We are delighted to launch a brand new edition of the Water INTERface newsletter for the Fall semester of 2013. In this edition, we feature:
- A fascinating research thrust area of Dr. Amy Pruden-Bagchi, a core IGEP faculty, in understanding the growth of opportunistic pathogens and the complex microbial ecology in drinking water systems (premise plumbing). Read on to find out why conventional modes of water disinfection are ineffective in containing these pathogens and how her team’s research aims to fill in the blanks.
- Amanda Sain, a PhD candidate, working with Dr. Andrea Dietrich, on evaluating the potential role of household humidifiers as a health risk – how, if the source water contains Manganese, the humidifiers might aerosolize it and increase direct exposure to the brain. She was named “Outstanding Masters’ Student: in the College of Engineering in 2013.
- Event highlights for this semester, including Dr. Rebecca Muckelbauer’s (from the Berlin School of Public Health) talk on water consumption and weight management on December 9th 2013 and updates on IGEP student publications and achievements.
Download the issue here:
From the New York Times:
There’s a Reason They Call Them ‘Crazy Ants’:
What if you discovered an invasive species that seems drawn to electricity- in your outlets, appliances, laptops and TVs- and no one would listen to you?
From the article:
The Cornell University ecologist David Pimentel and his colleagues have estimated that invasive species cost the nation $120 billion a year. The federal government spent $2.2 billion in 2012 trying to control them and fortify the native ecosystems they trample. A new wave of environmentalists has questioned this knee-jerk vilification of invasive species, arguing that some of these creatures merely threaten an outdated ideal of wildernesses as pristine places. That may be, but some can also make life pretty miserable: from brown marmorated stink bugs that destroy apple crops; to dense armadas of coqui frogs, whose pterodactylish screeching goes on all night and gets so loud that they’ve lowered property values in Hawaii; to the hundreds of thousands of giant African land snails skulking around Florida, slowly eating through the stucco walls of houses and puncturing car tires with their shells. They are the size of rats.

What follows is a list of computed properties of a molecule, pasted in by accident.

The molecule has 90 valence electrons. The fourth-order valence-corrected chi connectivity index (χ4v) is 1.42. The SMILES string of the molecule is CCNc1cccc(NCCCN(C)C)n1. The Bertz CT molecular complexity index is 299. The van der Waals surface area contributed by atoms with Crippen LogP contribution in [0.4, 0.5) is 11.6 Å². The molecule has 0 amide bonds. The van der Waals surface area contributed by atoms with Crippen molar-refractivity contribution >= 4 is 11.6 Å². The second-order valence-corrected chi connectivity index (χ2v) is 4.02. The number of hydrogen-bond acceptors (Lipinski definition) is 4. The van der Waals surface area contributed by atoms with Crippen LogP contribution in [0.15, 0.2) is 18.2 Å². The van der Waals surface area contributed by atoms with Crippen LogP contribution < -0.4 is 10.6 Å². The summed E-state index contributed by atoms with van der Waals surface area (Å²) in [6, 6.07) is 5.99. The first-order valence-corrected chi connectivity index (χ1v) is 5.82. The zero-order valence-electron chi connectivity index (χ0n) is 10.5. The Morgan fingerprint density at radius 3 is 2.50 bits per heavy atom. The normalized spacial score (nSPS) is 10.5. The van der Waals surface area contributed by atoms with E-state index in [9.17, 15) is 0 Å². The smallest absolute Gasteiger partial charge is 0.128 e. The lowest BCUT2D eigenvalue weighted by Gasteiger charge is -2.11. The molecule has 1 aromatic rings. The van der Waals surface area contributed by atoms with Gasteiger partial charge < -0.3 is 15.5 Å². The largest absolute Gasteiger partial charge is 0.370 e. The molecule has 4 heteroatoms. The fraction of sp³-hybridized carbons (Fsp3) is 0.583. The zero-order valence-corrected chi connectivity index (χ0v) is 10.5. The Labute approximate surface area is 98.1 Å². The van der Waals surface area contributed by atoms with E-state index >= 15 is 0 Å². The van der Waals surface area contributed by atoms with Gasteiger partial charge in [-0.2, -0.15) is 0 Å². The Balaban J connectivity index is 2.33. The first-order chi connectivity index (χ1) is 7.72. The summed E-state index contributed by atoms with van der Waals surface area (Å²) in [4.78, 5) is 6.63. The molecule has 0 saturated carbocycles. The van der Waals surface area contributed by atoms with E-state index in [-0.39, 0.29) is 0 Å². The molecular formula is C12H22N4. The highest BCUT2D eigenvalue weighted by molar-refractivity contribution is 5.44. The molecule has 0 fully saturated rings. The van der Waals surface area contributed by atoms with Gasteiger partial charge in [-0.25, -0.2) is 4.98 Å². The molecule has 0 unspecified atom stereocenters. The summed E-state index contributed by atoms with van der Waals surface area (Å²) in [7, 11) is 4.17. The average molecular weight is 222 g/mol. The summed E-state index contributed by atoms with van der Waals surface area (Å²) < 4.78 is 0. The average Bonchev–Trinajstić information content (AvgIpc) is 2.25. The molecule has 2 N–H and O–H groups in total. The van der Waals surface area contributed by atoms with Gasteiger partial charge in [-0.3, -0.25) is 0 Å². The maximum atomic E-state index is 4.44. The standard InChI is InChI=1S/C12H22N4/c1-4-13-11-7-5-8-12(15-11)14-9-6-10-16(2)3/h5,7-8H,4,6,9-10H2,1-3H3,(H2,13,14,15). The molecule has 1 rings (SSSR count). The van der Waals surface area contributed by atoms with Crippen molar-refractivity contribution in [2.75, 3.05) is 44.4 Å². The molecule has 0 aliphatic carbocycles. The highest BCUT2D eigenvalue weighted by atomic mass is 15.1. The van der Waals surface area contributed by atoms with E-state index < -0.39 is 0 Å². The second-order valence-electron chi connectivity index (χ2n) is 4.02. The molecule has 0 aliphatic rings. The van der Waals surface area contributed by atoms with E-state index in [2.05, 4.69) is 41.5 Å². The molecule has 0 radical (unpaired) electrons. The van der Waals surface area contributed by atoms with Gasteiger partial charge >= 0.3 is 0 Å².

The breadth of America’s battle against invasive species can be hard to fathom. It involves 13 federal agencies and departments — obvious outfits like the United States Fish and Wildlife Service and the Forest Service, but also the Treasury Department. In 1999, something called the National Invasive Species Council had to be created to coordinate all these agencies’ efforts. The council’s deputy director, Chris Dionigi, noted the obvious challenge, systemwide, of responding to such a high volume of invasive species. “By the time a species is big and bad enough to get people’s attention, a local opportunity to fight it when it’s small enough to be halted has been lost,” he said. “Sometimes things can fall through the cracks.
Featured image courtesy of John Tann
A recent study by Dr. Fran Bonier (Queen’s University, Ontario, Canada and Virginia Tech, Virginia, USA), Dr. Cas Eikenaar (Institute of Avian Research, Wilhelmshaven, Germany), Dr. Paul Martin (Queen’s University), and Dr. Ignacio Moore (Virginia Tech) explores promiscuity trends across sparrows. Lower promiscuity rates among sparrows were observed at higher elevations. This is a pattern that had not previously been demonstrated across species.
Dr. Moore’s paper, “Extra-pair paternity rates vary with latitude and elevation in Emberizid sparrows”, was recently featured online in ScienceShots and will soon be published in The American Naturalist. A summary of the paper can be found here.